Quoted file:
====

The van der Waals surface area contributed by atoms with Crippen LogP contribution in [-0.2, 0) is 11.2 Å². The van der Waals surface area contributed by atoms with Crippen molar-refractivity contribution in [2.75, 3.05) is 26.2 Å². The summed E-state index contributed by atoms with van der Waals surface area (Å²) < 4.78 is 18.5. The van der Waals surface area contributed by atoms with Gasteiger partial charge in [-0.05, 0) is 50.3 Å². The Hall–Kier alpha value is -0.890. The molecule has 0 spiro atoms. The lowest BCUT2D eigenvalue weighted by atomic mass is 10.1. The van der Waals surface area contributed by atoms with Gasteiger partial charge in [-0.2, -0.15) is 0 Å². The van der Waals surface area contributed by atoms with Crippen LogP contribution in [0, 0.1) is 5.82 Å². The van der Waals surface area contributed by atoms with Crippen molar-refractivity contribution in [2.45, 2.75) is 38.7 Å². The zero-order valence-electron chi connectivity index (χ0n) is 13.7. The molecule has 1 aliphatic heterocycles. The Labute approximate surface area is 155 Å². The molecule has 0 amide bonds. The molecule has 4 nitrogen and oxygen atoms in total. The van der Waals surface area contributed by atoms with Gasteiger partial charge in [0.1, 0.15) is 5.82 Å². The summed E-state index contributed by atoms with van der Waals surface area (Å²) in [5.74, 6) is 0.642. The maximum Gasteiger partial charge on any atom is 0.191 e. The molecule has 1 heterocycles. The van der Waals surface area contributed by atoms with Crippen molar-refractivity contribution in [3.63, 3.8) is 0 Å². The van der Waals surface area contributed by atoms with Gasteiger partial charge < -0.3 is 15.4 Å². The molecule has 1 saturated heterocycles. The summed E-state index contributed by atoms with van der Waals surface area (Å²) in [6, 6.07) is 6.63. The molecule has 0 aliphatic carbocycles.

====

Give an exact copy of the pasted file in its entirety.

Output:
The van der Waals surface area contributed by atoms with Crippen LogP contribution in [-0.2, 0) is 11.2 Å². The van der Waals surface area contributed by atoms with Crippen molar-refractivity contribution in [2.75, 3.05) is 26.2 Å². The summed E-state index contributed by atoms with van der Waals surface area (Å²) < 4.78 is 18.5. The van der Waals surface area contributed by atoms with Gasteiger partial charge in [-0.05, 0) is 50.3 Å². The Hall–Kier alpha value is -0.890. The molecule has 0 spiro atoms. The lowest BCUT2D eigenvalue weighted by atomic mass is 10.1. The van der Waals surface area contributed by atoms with Gasteiger partial charge in [-0.2, -0.15) is 0 Å². The van der Waals surface area contributed by atoms with Crippen LogP contribution in [0, 0.1) is 5.82 Å². The van der Waals surface area contributed by atoms with Crippen molar-refractivity contribution in [2.45, 2.75) is 38.7 Å². The zero-order valence-electron chi connectivity index (χ0n) is 13.7. The molecule has 1 aliphatic heterocycles. The Labute approximate surface area is 155 Å². The molecule has 0 amide bonds. The molecule has 4 nitrogen and oxygen atoms in total. The van der Waals surface area contributed by atoms with Gasteiger partial charge in [0.1, 0.15) is 5.82 Å². The summed E-state index contributed by atoms with van der Waals surface area (Å²) in [5.74, 6) is 0.642. The maximum Gasteiger partial charge on any atom is 0.191 e. The molecule has 1 heterocycles. The van der Waals surface area contributed by atoms with Crippen molar-refractivity contribution in [3.63, 3.8) is 0 Å². The van der Waals surface area contributed by atoms with Gasteiger partial charge < -0.3 is 15.4 Å². The molecule has 1 saturated heterocycles. The summed E-state index contributed by atoms with van der Waals surface area (Å²) in [6, 6.07) is 6.63. The molecule has 0 aliphatic carbocycles.